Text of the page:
The pangolin is one of the world's strangest-looking wild animals. Found in Africa and Asia, it has a large muscular tail and is covered with armor-like overlapping scales that protect it when it is threatened and it forms an impenetrable armored ball. It lives in both rain forests and savannah grasslands. Little studied, they are natural pest controllers, gobbling up ants and termites.
Pangolins are similar in shape to anteaters and are armored like armadillos. David Attenborough wrote: they “protect themselves with armor” made up of “roughly triangular horney plates that overlap one another like the scale son a fir cone. The pangolins are so specialized that they can now eat nothing but ants and termites for their jaws have lost all their teeth and little more tham a curving tube housing a very long tongue. Several species of them spend their lives in trees and clamber about with the aid of a long grasping tail.
There are seven species of pangolins dispersed but uncommon over southern China, Southeast Asia, Indonesia and Africa. They range in size from two kilogram tree-dwellers to a 30-kilogram. 85-centimeter-long pound African species. The most common species, the Cape pangolin, reaches lengths of 110 centimeters with about half of that being tail. It spends its time entirely on the ground.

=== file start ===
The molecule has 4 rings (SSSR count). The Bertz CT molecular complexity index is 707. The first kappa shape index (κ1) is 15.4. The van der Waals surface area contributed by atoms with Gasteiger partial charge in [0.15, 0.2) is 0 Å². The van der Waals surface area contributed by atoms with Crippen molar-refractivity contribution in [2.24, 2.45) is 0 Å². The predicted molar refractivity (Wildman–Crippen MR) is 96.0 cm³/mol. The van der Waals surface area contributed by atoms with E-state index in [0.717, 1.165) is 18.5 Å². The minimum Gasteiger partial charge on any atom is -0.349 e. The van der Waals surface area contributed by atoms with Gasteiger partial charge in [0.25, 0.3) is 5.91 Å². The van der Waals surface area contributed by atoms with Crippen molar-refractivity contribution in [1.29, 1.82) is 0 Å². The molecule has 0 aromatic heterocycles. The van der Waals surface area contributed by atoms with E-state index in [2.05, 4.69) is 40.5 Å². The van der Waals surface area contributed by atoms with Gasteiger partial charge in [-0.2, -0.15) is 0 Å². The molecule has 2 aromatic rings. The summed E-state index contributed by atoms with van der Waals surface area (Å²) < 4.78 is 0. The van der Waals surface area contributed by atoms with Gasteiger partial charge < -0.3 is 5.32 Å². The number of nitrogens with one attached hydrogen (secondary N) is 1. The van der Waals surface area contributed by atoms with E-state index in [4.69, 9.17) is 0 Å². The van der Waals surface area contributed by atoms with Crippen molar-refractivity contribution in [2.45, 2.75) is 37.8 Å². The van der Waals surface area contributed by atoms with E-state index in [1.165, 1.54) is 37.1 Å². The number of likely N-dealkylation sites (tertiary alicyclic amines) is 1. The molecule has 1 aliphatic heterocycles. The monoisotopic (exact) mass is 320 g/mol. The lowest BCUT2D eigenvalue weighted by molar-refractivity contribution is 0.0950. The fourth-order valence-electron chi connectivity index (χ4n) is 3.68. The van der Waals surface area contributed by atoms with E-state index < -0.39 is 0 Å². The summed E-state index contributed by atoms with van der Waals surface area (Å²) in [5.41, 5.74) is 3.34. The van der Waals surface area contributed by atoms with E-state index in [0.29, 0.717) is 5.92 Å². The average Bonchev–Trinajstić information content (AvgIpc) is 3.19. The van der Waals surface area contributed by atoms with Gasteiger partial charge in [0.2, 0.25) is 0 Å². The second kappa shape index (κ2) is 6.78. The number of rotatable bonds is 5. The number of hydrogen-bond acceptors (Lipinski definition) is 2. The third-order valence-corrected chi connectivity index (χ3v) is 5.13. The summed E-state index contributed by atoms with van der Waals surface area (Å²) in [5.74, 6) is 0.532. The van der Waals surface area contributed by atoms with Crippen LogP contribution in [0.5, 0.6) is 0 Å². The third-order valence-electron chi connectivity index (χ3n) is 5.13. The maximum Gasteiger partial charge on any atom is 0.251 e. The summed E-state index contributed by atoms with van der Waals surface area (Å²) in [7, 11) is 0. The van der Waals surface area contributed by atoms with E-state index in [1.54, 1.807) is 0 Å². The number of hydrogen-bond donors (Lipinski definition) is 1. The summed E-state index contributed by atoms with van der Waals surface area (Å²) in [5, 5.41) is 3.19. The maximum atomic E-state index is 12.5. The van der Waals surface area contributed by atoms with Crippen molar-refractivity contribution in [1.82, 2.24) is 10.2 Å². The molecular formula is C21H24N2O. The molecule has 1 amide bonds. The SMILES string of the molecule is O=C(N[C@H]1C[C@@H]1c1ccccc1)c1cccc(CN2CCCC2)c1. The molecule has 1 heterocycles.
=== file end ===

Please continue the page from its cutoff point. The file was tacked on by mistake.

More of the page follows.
The Chinese pangolin of east and south Asia weighs two to seven kilograms. Its body and head is 54 to 80 centimeters long. The tail is 24 to 36 centimeters long. It pale, yellowish scales are up to five centimeters across. The Cape pangolin of eastern and southern Africa weighs 15 to 48 kilograms. Its body and head is 50 to 60 centimeters long. The tail is 40 to 50 centimeters long.
Pangolin meat is a prized delicacy and pangolin scales are greatly sought after for traditional medicines. Their skins are used in making shoes and boots. Between 1980 and 1985, 175,000 pangolin hides were imported into the United States, The practice has since been discontinued.
Pangolins have short legs, a long snout and a thick prehensile tail. The head is small and cone-shaped. The ears are small. Even average size pangolins have a very long tongue that can extend 40 centimeters beyond its mouth, allowing them to reach deep into ant and termite nests. The animal has no teeth and its lower jaw is just slivers of bone. Its powerful stomach muscles “chew” its food.
Pangolins are covered in armor made up of horny plates, which overlap like shingles in a roof. The armor serves as camouflage as well as proving protection. The pangolin’s underside is naked except for a few sparse hairs. On Chinese pangolins and other species the snout, cheeks, throat and inner limbs are also not covered by scales. When it is rolled into a ball none of the soft areas are exposed. On each of forelegs are three long claws (extensions of three of five toes). They are used mainlt to dig out holes in ant and termite nests. The claws on the hind legs are shorter. The pangolin’s claws and prehensile tail make it both a powerful burrower and agile tree climber.